A Campingflight To Lowlands Paradise, as its official title goes, is the Netherlands’ premier festival of music, art, film, theatre, dance, comedy, literature and science.
It’s orderly business at the festival held in Biddinghuizen, about an hour’s drive from Amsterdam, where queues are minimal and every stage is covered to stop punters from getting wet. On top of that, the 2019 edition welcomed Tame Impala, New Order, Billie Eilish, A$AP Rocky, The National, Anderson .Paak, Twenty One Pilots and loads more acts to play across three unforgettable days.
Crucially for those who hate camping (hi!) Lowlands has extensive accommodation choices, with showers, coffee stalls and mini-marts available to people staying in the six standard camping zones. Those willing to splash out on GLLAMPING can find superior comfort in the likes of tipis, festibarns, bioko tents and bunkhouses, all with proper beds and duvets. Additionally, the whole festival site is littered with seating for its 55,000 visitors – from hammocks and bean bags, to four-walled restaurants and seating nets suspended over the site’s beautiful lake.
What this home-away-from-home enables is ample opportunity to reset the batteries (the festival also has massage parlours, hot tubs, and a sauna) so you really do have the energy to max out everything. As a music obsessive, the main programme was always going to be the biggest draw but festivalgoers could spend hours at the mass sing-a-long karaokes, the weird wonders of Sexyland, cinema screenings (Yesterday, Woodstock), free therapy sessions, science experiments, and so much more.
But: to the music. On Friday, girl in red kicked things off at the India tent with the vim and vigour of performing a much later slot. The Norwegian indie rocker’s “i wanna be your girlfriend” was a rabble-rousing closer that saw her toss her hair like a metal-head and launch herself into the crowd. Over on the Bravo stage Jungle brought their sunny neo soul to a tent stuffed with revellers who seemed a little distracted. It was no surprise, really. The London collective may be polished but their formulaic songs – often tied together by a seemingly unchangeable tempo – kept their performance decidedly flat.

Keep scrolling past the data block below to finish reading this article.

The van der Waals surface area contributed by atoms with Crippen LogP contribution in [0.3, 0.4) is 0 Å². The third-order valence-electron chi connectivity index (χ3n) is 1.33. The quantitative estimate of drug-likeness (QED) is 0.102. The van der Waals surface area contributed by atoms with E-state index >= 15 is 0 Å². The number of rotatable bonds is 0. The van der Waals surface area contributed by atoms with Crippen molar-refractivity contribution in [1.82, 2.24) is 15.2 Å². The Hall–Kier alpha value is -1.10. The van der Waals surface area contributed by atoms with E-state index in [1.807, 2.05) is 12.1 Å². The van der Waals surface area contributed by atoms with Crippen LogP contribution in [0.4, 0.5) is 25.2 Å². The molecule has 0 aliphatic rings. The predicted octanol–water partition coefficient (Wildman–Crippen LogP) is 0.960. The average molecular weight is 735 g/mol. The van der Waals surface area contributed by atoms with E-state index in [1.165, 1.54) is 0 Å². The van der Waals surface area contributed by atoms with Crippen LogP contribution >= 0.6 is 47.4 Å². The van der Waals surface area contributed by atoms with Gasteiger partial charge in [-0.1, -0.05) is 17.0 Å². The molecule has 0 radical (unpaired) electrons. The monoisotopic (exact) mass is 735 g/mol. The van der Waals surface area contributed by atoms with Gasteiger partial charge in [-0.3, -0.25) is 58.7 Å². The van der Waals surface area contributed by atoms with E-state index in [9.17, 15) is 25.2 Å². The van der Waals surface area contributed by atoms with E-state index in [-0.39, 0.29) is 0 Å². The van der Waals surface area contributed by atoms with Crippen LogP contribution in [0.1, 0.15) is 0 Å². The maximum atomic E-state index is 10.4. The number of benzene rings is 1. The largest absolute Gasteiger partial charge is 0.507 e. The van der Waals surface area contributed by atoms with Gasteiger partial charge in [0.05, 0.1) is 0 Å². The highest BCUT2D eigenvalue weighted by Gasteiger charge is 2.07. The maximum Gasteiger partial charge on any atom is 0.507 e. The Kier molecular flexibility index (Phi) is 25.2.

Back at the India stage that evening, Fontaines D.C. were in fine form performing the best of their astonishing debut album Dogrel. The Dublin punks channelled the pointed polemics of The Clash on opener “Checkless Reckless”. Grian Chatten is an assured frontman: his eyes scanned the crowd, chanting line after line. “The Lotts” turned into a drawn out, meditative post-punk jam before moshing erupted for “Hurricane Laughter”. Later, Jorja Smith’s stunning voice reverberated beyond Bravo with seemingly effortless prowess even if, at times, her songs blurred a little too easily into the next.
Nighttime rang in the more electronic end of the spectrum, from Channel Tres’ deep baritone-filled house bops in the busy X-ray tent to Honey Dijon’s thrilling cross-pollination of techno, house and thumping electro at Bravo.
Due to the size restriction of some of the smaller arts stages it became tricky to fit in the best that was on offer beyond the music. A 20-minute wait in the queue for the Grease sing-a-long at Echo had to be abandoned; likewise with the epic demand to watch some of Sexyland's circus performance shows. Suffice to say, the music programme was enjoyed well into the wee hours.
Ask anyone at the festival who they were most looking forward to and the answer was invariably Billie Eilish. The 17-year-old superstar in the making had an afternoon slot at main stage Alpha but could well have topped the bill – what with pulling in one of the biggest audiences of the weekend.
Her hit "Bad Guy" had the crowd in rapture from the get go with punters relishing the opportunity to shout “duh” before dancing to its horror-themed refrain. “Scream as loud as you possibly can,” Eilish beckoned her fans mid-way through gloopy bass track "You Should See Me In A Crown", to which they willingly obliged. Her onstage confidence and near-flawless vocal delivery is impressive considering that she’s still a teenager at the start of her career. “Bury A Friend” was turbo-charged for the live setting – all stomping beats and Eilish adding in banshee wails. She really blew the roof off Alpha’s hangar-like stage; everyone talking about her for the rest of the day.
Tucked away in the India tent straight after Eilish was Sharon Van Etten. A modest crowd gathered for what turned out to be an incredibly visceral performance by the NYC-based songwriter who gave tracks from her excellent new album Remind Me Tomorrow a thorough airing.
Van Etten is the kind of musician who lives in every word she sings, which makes the experience of listening to her tales of love, loss, abuse, jealousy, nostalgia and everything in between feel rather overwhelming. The Springsteen-indebted desert rock swag of “Seventeen” was a crowd favourite. So was her ‘80s synthpop single "Comeback Kid". But it was the warped jazz and woozy ambience of “Memorial Day” as well as the raw, ripchord power of “Hands” and Tramp oldie “Serpents” that provided the biggest emotional release. Fans will likely have been disappointed that she didn’t play the mammoth “Your Love Is Killing Me” from her 2014 album Are We There but it was still a standout performance of the weekend overall.